You're pregnant. You haven't found out yet whether you're having a boy or a girl, but you think it might be a boy. At lunch with a coworker, she asks you whether it's a girl or boy. You say:
I have a gut feeling that it's a boy.
When English speakers talk about a "gut feeling" or "gut instinct", they mean a feeling about something that can't be logically explained. In the example above, the expecting mother doesn't actually know whether her baby is a boy or a girl. She's just guessing based on a feeling or suspicion that she has.
The "gut" is actually your stomach; English speakers think of the stomach as a place where feelings come from. When you worry about something, for example, you may get a nervous feeling in your stomach. The gut is also considered to be a place of wisdom. People often tell each other to "follow your gut".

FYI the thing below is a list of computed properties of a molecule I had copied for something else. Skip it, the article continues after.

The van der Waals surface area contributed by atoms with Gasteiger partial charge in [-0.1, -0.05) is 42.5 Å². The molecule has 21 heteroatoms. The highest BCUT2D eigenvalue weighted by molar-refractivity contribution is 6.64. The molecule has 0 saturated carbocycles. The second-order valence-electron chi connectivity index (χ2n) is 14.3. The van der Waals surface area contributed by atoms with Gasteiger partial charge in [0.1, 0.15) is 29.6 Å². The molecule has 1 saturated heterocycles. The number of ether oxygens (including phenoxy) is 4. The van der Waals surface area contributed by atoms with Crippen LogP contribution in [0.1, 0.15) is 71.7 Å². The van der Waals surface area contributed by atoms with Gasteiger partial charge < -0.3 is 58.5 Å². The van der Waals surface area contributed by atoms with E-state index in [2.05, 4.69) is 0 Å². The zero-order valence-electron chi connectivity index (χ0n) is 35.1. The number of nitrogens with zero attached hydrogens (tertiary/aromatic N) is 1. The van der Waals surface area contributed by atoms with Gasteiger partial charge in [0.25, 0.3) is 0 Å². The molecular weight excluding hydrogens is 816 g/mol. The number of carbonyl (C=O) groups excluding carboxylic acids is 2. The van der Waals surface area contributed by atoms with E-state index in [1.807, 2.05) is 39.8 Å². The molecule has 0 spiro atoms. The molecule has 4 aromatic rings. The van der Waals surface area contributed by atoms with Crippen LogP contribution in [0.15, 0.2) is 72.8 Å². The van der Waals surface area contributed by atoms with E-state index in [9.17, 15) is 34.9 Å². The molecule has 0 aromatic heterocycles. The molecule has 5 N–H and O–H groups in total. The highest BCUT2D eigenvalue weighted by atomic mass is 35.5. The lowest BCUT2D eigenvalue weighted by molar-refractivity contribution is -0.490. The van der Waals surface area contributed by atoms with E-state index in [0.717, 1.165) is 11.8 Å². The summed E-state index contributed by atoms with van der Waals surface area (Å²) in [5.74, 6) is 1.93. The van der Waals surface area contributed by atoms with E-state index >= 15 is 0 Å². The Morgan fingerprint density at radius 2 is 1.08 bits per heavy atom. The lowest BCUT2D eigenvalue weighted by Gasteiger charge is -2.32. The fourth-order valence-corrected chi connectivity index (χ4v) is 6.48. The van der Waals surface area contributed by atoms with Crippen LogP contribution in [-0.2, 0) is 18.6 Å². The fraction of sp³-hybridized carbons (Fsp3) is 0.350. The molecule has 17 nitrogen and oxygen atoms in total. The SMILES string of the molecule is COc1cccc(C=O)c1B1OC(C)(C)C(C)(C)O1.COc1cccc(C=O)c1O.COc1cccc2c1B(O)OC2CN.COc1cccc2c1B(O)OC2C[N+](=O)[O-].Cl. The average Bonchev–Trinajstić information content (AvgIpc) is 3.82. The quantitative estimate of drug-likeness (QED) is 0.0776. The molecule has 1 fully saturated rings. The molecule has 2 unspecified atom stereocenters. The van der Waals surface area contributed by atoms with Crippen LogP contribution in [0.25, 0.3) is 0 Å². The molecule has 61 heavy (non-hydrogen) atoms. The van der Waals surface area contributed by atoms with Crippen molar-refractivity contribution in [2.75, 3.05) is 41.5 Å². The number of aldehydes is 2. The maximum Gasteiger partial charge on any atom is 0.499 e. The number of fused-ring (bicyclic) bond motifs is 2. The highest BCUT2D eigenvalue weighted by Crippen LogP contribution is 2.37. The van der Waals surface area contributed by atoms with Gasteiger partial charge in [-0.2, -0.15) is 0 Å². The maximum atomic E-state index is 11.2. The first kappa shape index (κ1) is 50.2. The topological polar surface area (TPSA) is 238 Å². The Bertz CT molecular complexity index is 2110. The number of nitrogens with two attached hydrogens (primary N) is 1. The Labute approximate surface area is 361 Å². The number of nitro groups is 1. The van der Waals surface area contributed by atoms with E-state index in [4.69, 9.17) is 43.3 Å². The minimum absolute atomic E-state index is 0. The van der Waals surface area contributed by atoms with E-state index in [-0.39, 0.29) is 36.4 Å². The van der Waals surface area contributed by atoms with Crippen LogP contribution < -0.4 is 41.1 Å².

The expression "a gut feeling" uses the verb "have":
I can't explain why I did it; I just had a gut feeling about it.
You can describe the exact feeling that you have with a clause like this:
I don't know about this deal; I have a gut feeling that I'm going to regret it.
The phrase "gut instinct" is similar to "gut feeling", but it's usually used in a slightly different form:
My gut instinct tells me that it's going to be a boy.
My gut instinct is that it's a boy.
When you're talking about the gender of a baby (whether it's a boy or a girl), you have to start by calling the baby "it". That's because saying "He's a boy" or "She's a girl" sounds silly and repetitive. So people say things like:
Is it a girl?
We didn't know if it was going to be a boy or a girl.
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